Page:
97% of Irish business leaders believe that redesigning the organisation is a critical priority for 2016 has been saved
97% of Irish business leaders believe that redesigning the organisation is a critical priority for 2016
Human Capital Trends 2016
Irish leaders give their HR and talent programmes a C for overall performance
Largest ‘capability gaps’ identified in Irish businesses are in Digital HR and People Analytics
Responding to disruptive changes in digital technology, business models, regulation, and workforce demographics, 97% of Irish business and HR leaders have identified the critical need to redesign their organisations to meet business demands. This is according to Deloitte’s fourth annual report ‘Global Human Capital Trends 2016: The new organisation, different by design’ which reveals the top trends shaping the human capital agenda.
Overall, in line with last year’s findings, Irish business leaders give their HR and talent programmes a C grade for overall performance, slightly above their global peers, but still indicating room for improvement. 43% of respondents believed that their programmes were good, while 29% rated them as adequate. Findings also indicate that those planning to increase HR investment in 2016 has dropped 17% since 2015 – from 68% down to 51%, suggesting an increased requirement for HR to focus their investment on strategic HR and demonstrate return on investment.
Top Irish Trend: Organisation structure – the rise of teams
Corporate leaders in Ireland are turning a more focused eye toward adapting their organisation’s design to succeed in today’s market place. While 97% of Irish businesses have ranked organisation structure as the top trend this year, only six in 10 businesses are ready to respond. Furthermore, only 19% of executives surveyed in Ireland believe that their companies are ready to effectively redesign their organisation. As the focus of organisational structure moves towards a ‘network of teams’, only 32% of leaders feel expert at building cross-functional teams.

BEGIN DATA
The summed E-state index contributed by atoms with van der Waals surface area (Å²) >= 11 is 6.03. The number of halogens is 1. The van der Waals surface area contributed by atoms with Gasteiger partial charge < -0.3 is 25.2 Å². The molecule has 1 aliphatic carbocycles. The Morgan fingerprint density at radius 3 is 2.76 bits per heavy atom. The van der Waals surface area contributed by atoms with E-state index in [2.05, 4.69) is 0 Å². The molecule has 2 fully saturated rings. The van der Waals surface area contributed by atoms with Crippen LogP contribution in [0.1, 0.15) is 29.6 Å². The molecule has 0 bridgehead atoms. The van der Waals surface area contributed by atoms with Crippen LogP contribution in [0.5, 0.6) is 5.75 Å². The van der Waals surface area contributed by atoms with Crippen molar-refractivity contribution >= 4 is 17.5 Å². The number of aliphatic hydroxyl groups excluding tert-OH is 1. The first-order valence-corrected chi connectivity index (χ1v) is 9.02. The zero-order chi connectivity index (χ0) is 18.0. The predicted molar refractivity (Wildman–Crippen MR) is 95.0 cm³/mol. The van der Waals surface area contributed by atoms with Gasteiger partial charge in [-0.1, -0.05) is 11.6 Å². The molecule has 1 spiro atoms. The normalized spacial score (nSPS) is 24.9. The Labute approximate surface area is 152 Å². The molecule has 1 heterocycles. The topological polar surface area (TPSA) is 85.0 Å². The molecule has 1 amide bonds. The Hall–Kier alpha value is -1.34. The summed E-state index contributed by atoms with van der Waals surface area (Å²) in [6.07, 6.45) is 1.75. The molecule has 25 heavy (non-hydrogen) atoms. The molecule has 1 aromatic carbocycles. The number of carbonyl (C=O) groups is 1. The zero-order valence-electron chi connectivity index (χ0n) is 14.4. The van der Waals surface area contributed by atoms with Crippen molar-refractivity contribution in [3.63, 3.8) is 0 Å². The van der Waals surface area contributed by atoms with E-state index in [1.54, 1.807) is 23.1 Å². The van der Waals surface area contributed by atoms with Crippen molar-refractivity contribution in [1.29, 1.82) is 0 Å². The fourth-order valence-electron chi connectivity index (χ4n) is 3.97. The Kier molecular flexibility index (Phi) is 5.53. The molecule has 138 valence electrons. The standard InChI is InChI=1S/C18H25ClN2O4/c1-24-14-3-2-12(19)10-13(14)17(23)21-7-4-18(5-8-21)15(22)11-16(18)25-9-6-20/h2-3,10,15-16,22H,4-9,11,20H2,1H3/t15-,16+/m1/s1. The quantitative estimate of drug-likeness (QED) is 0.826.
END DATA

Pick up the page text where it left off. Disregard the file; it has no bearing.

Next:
Commenting on the findings, Cormac Hughes, Partner, Human Capital, Consulting, Deloitte said: “Teams are becoming increasingly important as we’re seeing a shift from top-down hierarchy to a network of teams in order to deliver faster results. Demographic upheavals have made the workforce more diverse, demanding a focus on inclusion and shared values to bring people together. Millennials now make up more than half of the workforce, bringing with them a high expectation for rewarding, purposeful work experience, constant learning, development opportunities and dynamic career progression.”
In order to address the challenge of organisation structure, Irish companies need to consider eliminating organisation levels, developing teams of experts that can be positioned to focus on specific projects or challenges, and leveraging contingent workers. Another crucial element to successful change in organisational structure is rethinking performance management to put teamwork high on the agenda. The team-oriented approach to performance management focuses on frequent check-ins between team leader and team member, coaching and mentoring, and regular pulse surveys – a continuous and current measure of the conditions that leads to high performance.
Leadership remains a top challenge for Irish businesses
For the fourth year running, leadership has been identified as a top priority for Irish organisations and emerges as the second most important trend in this year’s survey. 94% of Irish leaders rate it as important and almost half (49%) report that they’re not ready to address it. With organisations becoming increasingly team-centric, the workforce becoming more diverse, technology driving fast-paced change, and business challenges becoming more global and intricate, traditional top-down leadership and training programmes are not delivering in this new world of work. This indicates a need for Irish organisations to raise the bar and explore new approaches to leadership development. A focused and targeted approach to growing leaders is crucial – identifying potential leaders earlier in their career, accelerating their development and tapping into new leadership cohorts such as Millennials.
Capability gaps identified in Digital HR and People Analytics